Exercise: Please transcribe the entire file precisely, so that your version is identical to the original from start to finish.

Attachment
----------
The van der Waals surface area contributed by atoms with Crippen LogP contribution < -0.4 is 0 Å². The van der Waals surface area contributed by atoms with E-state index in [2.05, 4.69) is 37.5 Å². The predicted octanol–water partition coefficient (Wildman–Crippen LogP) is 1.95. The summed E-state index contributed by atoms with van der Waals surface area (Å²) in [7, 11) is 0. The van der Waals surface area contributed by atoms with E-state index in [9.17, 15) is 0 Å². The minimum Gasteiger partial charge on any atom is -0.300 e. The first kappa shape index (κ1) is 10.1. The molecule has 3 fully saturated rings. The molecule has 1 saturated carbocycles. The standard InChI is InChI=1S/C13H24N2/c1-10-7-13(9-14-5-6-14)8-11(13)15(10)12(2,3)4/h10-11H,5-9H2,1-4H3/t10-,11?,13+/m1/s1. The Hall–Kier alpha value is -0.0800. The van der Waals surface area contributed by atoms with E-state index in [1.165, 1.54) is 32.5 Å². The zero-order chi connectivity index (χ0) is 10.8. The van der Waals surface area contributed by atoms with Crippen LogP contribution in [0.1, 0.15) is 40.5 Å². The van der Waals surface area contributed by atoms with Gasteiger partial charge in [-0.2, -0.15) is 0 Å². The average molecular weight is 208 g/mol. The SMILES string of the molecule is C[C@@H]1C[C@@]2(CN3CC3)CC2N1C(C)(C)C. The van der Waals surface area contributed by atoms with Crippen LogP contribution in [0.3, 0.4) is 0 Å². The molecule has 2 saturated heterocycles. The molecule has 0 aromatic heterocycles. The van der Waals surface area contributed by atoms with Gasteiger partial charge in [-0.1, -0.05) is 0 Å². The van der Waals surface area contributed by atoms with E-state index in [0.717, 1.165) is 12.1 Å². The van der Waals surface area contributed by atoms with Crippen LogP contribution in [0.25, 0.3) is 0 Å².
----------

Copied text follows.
The van der Waals surface area contributed by atoms with Crippen LogP contribution < -0.4 is 0 Å². The van der Waals surface area contributed by atoms with E-state index in [2.05, 4.69) is 37.5 Å². The predicted octanol–water partition coefficient (Wildman–Crippen LogP) is 1.95. The summed E-state index contributed by atoms with van der Waals surface area (Å²) in [7, 11) is 0. The van der Waals surface area contributed by atoms with E-state index in [9.17, 15) is 0 Å². The minimum Gasteiger partial charge on any atom is -0.300 e. The first kappa shape index (κ1) is 10.1. The molecule has 3 fully saturated rings. The molecule has 1 saturated carbocycles. The standard InChI is InChI=1S/C13H24N2/c1-10-7-13(9-14-5-6-14)8-11(13)15(10)12(2,3)4/h10-11H,5-9H2,1-4H3/t10-,11?,13+/m1/s1. The Hall–Kier alpha value is -0.0800. The van der Waals surface area contributed by atoms with E-state index in [1.165, 1.54) is 32.5 Å². The zero-order chi connectivity index (χ0) is 10.8. The van der Waals surface area contributed by atoms with Crippen LogP contribution in [0.1, 0.15) is 40.5 Å². The van der Waals surface area contributed by atoms with Gasteiger partial charge in [-0.2, -0.15) is 0 Å². The average molecular weight is 208 g/mol. The SMILES string of the molecule is C[C@@H]1C[C@@]2(CN3CC3)CC2N1C(C)(C)C. The van der Waals surface area contributed by atoms with Crippen LogP contribution in [0.3, 0.4) is 0 Å². The molecule has 2 saturated heterocycles. The molecule has 0 aromatic heterocycles. The van der Waals surface area contributed by atoms with Gasteiger partial charge in [-0.1, -0.05) is 0 Å². The van der Waals surface area contributed by atoms with E-state index in [0.717, 1.165) is 12.1 Å². The van der Waals surface area contributed by atoms with Crippen LogP contribution in [0.25, 0.3) is 0 Å².